Workplace fatalities have dropped dramatically since the United States passed the Occupational Health and Safety (OHS) Act. In fact, in 1970, the same year the Occupational Health and Safety Administration was established, an average of 38 people were killed daily at work. In 2020, even though the United States workforce has doubled, that number dropped to 13 worker deaths per day.

Those numbers are cause for celebration, but unfortunately, progress has plateaued for many companies, and the same methods that got us to this point are becoming less effective. As a result, organizations must shift how they view workplace safety to keep pushing injury trends downward. NIOSH’s Total Worker Health approach is an excellent example of the future of workplace safety and the ever-expanding scope of the health and safety profession.

NIOSH Total Worker Health

While most organizations focus purely on reducing work-related risk factors, it has become increasingly evident that work-related and non-work-related factors play a role in worker illness and injury rates.

Job-related factors like working hours, workload, relationships with managers and coworkers, and access to paid leave can significantly impact worker health. In fact, according to the CDC, studies are beginning to show that working conditions can contribute to many common health risks, such as obesity, sleep disorders, cardiovascular disease, depression, and other health conditions.

NIOSH’s Total Worker Health (TWH) approach adds this new understanding to a more collective and holistic approach to workplace safety. TWH uses traditional occupational safety prevention principles while influencing work design to eliminate hostile conditions and improve or add positive ones. All to enhance overall employee mental health, well-being, and safety. It believes that companies can reduce injuries even further by designing healthier workplaces, improving employee training, and preventing injury and illness.

There are many benefits to employees and companies who adopt this new approach. Workers who work in environments that are safe, good for their health, and fulfilling are happier while also being more innovative and productive. This translates into a competitive advantage for companies. In addition, people want to work for a company that treats them well and are less likely to leave and more likely to recommend your organization to other well-qualified workers.

Doing more with less

While this comprehensive approach to total worker health will continue to reduce workplace accidents, safety professionals will see their scope of work increase dramatically.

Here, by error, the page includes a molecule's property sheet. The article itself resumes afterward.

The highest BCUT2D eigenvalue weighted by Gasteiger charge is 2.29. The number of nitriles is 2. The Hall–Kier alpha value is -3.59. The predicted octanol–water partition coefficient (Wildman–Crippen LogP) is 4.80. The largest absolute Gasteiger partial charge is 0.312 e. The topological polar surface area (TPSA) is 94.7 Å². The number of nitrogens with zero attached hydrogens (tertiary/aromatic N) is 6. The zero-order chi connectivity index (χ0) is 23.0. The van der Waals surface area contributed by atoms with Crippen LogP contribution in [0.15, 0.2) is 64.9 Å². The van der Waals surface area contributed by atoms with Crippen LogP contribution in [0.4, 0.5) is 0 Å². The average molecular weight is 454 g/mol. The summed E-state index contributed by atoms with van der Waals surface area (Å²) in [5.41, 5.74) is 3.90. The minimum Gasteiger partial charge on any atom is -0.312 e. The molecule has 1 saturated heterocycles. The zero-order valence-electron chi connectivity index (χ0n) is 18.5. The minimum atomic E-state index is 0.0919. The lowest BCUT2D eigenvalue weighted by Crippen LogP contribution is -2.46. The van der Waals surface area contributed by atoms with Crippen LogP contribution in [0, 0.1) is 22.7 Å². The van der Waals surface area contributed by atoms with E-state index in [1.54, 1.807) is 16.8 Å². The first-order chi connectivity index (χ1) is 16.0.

This scope creep is in line with the trends seen across industries for the past several decades, where companies ask their workers to produce more with less. In addition, with inflation expected to end 2022 at 8%, some companies are tightening their belts, downsizing their companies, and asking more of their workers.

In the current environment, with regulations continuing to expand and change, Safety professionals need all the help they can get, and technology may be the answer.

“We take this new focus on wide-ranging total worker health and couple that with artificial intelligence and the ability of hardware and software to deliver true insight to use as a health and safety profession that we can easily and more consistently deliver to our management teams. Those two pieces are the future.”

– Chet Brandon, Division Director of Global HSE at Special Metals.

Unfortunately, safety has been slower to adopt technology than other business areas. For example, most sales teams have used Customer Relationship Management (CRM) software for years. CRMs have become an essential tool for many organizations, allowing sales teams to streamline and simplify their process while also shining a light on new sales opportunities.

In contrast, many companies still manage something as crucial to overall business success as workplace safety and compliance with spreadsheets, file cabinets, and emails. Unfortunately, this outdated approach is ripe for critical errors that can open organizations to significant safety, health, and regulatory risks. To stay competitive in the future, these companies must adopt modern technology and shift towards a total worker health approach.

How technology can help

With the ever-expanding regulatory landscape and new areas to begin focusing your attention on, like NIOSH’s Total Worker Health, safety and health management have only gotten bigger. Thankfully, technology can help solve many of the growing pains safety professionals will likely experience.

Anvil’s digital workflow supports quality, safety, and operations in one intuitive software that helps organizations detect problems and identify their solutions faster than ever. In addition, real-time data analytics provide in-depth analysis of your operations and user-friendly mobile apps and prompt workers to become more involved in supporting safety and compliance goals.

To learn more about Anvl and how NIOSH’s Total Worker Health approach and technology will change the future of safety, check out our interview with Chet Brandon.

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